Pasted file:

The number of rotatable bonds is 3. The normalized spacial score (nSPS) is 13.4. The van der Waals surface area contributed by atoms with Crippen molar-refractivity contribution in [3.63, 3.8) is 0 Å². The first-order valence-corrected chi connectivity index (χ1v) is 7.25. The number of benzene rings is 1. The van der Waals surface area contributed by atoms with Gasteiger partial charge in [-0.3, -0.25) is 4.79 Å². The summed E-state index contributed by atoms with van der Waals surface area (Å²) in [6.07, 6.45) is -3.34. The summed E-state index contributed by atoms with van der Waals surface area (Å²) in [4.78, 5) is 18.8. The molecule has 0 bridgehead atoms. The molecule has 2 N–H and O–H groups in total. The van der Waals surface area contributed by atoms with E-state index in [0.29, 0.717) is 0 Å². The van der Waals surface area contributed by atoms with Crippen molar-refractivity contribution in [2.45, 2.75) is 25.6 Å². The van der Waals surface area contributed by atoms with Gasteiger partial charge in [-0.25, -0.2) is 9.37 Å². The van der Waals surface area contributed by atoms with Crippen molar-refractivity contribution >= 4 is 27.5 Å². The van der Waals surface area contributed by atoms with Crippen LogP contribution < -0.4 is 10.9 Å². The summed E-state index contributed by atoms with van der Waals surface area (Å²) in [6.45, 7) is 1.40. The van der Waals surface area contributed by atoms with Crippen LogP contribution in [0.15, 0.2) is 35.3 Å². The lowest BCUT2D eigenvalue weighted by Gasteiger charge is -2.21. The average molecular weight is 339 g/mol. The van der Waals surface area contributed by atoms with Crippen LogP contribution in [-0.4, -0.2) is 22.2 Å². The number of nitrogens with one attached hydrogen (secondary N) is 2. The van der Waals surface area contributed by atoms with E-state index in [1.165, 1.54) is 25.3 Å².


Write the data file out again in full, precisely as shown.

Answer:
The number of rotatable bonds is 3. The normalized spacial score (nSPS) is 13.4. The van der Waals surface area contributed by atoms with Crippen molar-refractivity contribution in [3.63, 3.8) is 0 Å². The first-order valence-corrected chi connectivity index (χ1v) is 7.25. The number of benzene rings is 1. The van der Waals surface area contributed by atoms with Gasteiger partial charge in [-0.3, -0.25) is 4.79 Å². The summed E-state index contributed by atoms with van der Waals surface area (Å²) in [6.07, 6.45) is -3.34. The summed E-state index contributed by atoms with van der Waals surface area (Å²) in [4.78, 5) is 18.8. The molecule has 0 bridgehead atoms. The molecule has 2 N–H and O–H groups in total. The van der Waals surface area contributed by atoms with E-state index in [0.29, 0.717) is 0 Å². The van der Waals surface area contributed by atoms with Crippen molar-refractivity contribution in [2.45, 2.75) is 25.6 Å². The van der Waals surface area contributed by atoms with Gasteiger partial charge in [-0.25, -0.2) is 9.37 Å². The van der Waals surface area contributed by atoms with Crippen molar-refractivity contribution >= 4 is 27.5 Å². The van der Waals surface area contributed by atoms with Crippen LogP contribution < -0.4 is 10.9 Å². The summed E-state index contributed by atoms with van der Waals surface area (Å²) in [6.45, 7) is 1.40. The van der Waals surface area contributed by atoms with Crippen LogP contribution in [0.15, 0.2) is 35.3 Å². The lowest BCUT2D eigenvalue weighted by Gasteiger charge is -2.21. The average molecular weight is 339 g/mol. The van der Waals surface area contributed by atoms with Crippen LogP contribution in [-0.4, -0.2) is 22.2 Å². The number of nitrogens with one attached hydrogen (secondary N) is 2. The van der Waals surface area contributed by atoms with E-state index in [1.165, 1.54) is 25.3 Å².